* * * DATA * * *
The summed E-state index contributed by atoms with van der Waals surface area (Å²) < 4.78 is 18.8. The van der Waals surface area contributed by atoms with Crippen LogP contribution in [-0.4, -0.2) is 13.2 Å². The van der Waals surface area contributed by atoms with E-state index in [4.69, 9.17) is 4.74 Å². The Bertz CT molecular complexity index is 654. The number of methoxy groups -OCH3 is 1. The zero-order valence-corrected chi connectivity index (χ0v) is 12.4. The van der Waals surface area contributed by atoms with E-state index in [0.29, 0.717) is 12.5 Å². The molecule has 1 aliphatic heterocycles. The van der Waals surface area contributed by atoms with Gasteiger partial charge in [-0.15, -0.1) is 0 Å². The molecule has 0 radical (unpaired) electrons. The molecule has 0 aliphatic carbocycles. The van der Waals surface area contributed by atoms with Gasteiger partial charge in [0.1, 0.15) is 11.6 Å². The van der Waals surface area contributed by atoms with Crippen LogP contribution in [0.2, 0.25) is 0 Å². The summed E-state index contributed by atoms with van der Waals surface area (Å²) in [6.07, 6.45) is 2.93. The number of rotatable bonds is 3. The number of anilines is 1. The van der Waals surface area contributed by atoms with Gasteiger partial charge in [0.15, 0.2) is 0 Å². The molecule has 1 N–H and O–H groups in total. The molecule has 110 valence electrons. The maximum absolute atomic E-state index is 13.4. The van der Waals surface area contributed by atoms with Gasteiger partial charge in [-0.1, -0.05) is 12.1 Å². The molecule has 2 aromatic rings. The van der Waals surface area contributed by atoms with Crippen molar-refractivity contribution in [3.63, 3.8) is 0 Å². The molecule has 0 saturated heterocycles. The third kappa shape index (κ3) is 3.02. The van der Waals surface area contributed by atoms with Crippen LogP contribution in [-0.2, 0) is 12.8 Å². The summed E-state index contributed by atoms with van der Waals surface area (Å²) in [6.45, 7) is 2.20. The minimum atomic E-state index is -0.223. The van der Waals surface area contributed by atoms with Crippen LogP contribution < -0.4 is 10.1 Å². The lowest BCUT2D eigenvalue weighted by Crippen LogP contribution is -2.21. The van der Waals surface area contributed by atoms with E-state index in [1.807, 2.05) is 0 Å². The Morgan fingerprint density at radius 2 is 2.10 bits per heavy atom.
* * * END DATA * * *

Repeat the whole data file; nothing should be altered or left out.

The summed E-state index contributed by atoms with van der Waals surface area (Å²) < 4.78 is 18.8. The van der Waals surface area contributed by atoms with Crippen LogP contribution in [-0.4, -0.2) is 13.2 Å². The van der Waals surface area contributed by atoms with E-state index in [4.69, 9.17) is 4.74 Å². The Bertz CT molecular complexity index is 654. The number of methoxy groups -OCH3 is 1. The zero-order valence-corrected chi connectivity index (χ0v) is 12.4. The van der Waals surface area contributed by atoms with E-state index in [0.29, 0.717) is 12.5 Å². The molecule has 1 aliphatic heterocycles. The van der Waals surface area contributed by atoms with Gasteiger partial charge in [-0.15, -0.1) is 0 Å². The molecule has 0 radical (unpaired) electrons. The molecule has 0 aliphatic carbocycles. The van der Waals surface area contributed by atoms with Gasteiger partial charge in [0.1, 0.15) is 11.6 Å². The van der Waals surface area contributed by atoms with Crippen LogP contribution in [0.2, 0.25) is 0 Å². The summed E-state index contributed by atoms with van der Waals surface area (Å²) in [6.07, 6.45) is 2.93. The number of rotatable bonds is 3. The number of anilines is 1. The van der Waals surface area contributed by atoms with Gasteiger partial charge in [0.15, 0.2) is 0 Å². The molecule has 1 N–H and O–H groups in total. The molecule has 110 valence electrons. The maximum absolute atomic E-state index is 13.4. The van der Waals surface area contributed by atoms with Gasteiger partial charge in [-0.1, -0.05) is 12.1 Å². The molecule has 2 aromatic rings. The van der Waals surface area contributed by atoms with Crippen molar-refractivity contribution in [3.63, 3.8) is 0 Å². The molecule has 0 saturated heterocycles. The third kappa shape index (κ3) is 3.02. The van der Waals surface area contributed by atoms with Crippen LogP contribution in [-0.2, 0) is 12.8 Å². The summed E-state index contributed by atoms with van der Waals surface area (Å²) in [6.45, 7) is 2.20. The minimum atomic E-state index is -0.223. The van der Waals surface area contributed by atoms with Crippen LogP contribution < -0.4 is 10.1 Å². The lowest BCUT2D eigenvalue weighted by Crippen LogP contribution is -2.21. The van der Waals surface area contributed by atoms with E-state index in [1.807, 2.05) is 0 Å². The Morgan fingerprint density at radius 2 is 2.10 bits per heavy atom.